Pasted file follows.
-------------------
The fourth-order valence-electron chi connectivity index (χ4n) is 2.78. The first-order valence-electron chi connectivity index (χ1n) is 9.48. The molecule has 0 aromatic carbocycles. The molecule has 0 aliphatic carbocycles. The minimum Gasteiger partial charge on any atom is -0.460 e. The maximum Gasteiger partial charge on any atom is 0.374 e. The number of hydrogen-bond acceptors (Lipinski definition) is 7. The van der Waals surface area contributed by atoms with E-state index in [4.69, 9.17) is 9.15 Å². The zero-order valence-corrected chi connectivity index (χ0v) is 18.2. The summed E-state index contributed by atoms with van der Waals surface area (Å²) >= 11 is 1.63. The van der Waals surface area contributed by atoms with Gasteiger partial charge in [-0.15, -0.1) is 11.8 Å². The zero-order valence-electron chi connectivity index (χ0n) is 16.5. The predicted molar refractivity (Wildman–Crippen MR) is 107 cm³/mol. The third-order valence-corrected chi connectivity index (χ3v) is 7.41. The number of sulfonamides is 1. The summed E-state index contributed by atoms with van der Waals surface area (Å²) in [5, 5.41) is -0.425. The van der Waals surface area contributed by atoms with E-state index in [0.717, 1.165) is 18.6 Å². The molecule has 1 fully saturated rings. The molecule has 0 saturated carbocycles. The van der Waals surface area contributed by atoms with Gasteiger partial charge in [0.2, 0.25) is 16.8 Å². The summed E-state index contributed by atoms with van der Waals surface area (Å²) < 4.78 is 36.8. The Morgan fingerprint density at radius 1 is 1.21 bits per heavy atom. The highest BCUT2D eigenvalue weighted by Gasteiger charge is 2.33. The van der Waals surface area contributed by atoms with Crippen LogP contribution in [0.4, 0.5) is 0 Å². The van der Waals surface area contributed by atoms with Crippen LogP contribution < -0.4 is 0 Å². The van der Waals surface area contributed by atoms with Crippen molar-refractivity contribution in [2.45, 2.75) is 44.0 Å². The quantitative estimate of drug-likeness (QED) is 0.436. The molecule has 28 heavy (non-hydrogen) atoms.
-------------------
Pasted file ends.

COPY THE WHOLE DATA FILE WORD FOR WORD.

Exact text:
The fourth-order valence-electron chi connectivity index (χ4n) is 2.78. The first-order valence-electron chi connectivity index (χ1n) is 9.48. The molecule has 0 aromatic carbocycles. The molecule has 0 aliphatic carbocycles. The minimum Gasteiger partial charge on any atom is -0.460 e. The maximum Gasteiger partial charge on any atom is 0.374 e. The number of hydrogen-bond acceptors (Lipinski definition) is 7. The van der Waals surface area contributed by atoms with E-state index in [4.69, 9.17) is 9.15 Å². The zero-order valence-corrected chi connectivity index (χ0v) is 18.2. The summed E-state index contributed by atoms with van der Waals surface area (Å²) >= 11 is 1.63. The van der Waals surface area contributed by atoms with Gasteiger partial charge in [-0.15, -0.1) is 11.8 Å². The zero-order valence-electron chi connectivity index (χ0n) is 16.5. The predicted molar refractivity (Wildman–Crippen MR) is 107 cm³/mol. The third-order valence-corrected chi connectivity index (χ3v) is 7.41. The number of sulfonamides is 1. The summed E-state index contributed by atoms with van der Waals surface area (Å²) in [5, 5.41) is -0.425. The van der Waals surface area contributed by atoms with E-state index in [0.717, 1.165) is 18.6 Å². The molecule has 1 fully saturated rings. The molecule has 0 saturated carbocycles. The van der Waals surface area contributed by atoms with Gasteiger partial charge in [0.2, 0.25) is 16.8 Å². The summed E-state index contributed by atoms with van der Waals surface area (Å²) < 4.78 is 36.8. The Morgan fingerprint density at radius 1 is 1.21 bits per heavy atom. The highest BCUT2D eigenvalue weighted by Gasteiger charge is 2.33. The van der Waals surface area contributed by atoms with Crippen LogP contribution in [0.4, 0.5) is 0 Å². The van der Waals surface area contributed by atoms with Crippen LogP contribution < -0.4 is 0 Å². The van der Waals surface area contributed by atoms with Crippen molar-refractivity contribution in [2.45, 2.75) is 44.0 Å². The quantitative estimate of drug-likeness (QED) is 0.436. The molecule has 28 heavy (non-hydrogen) atoms.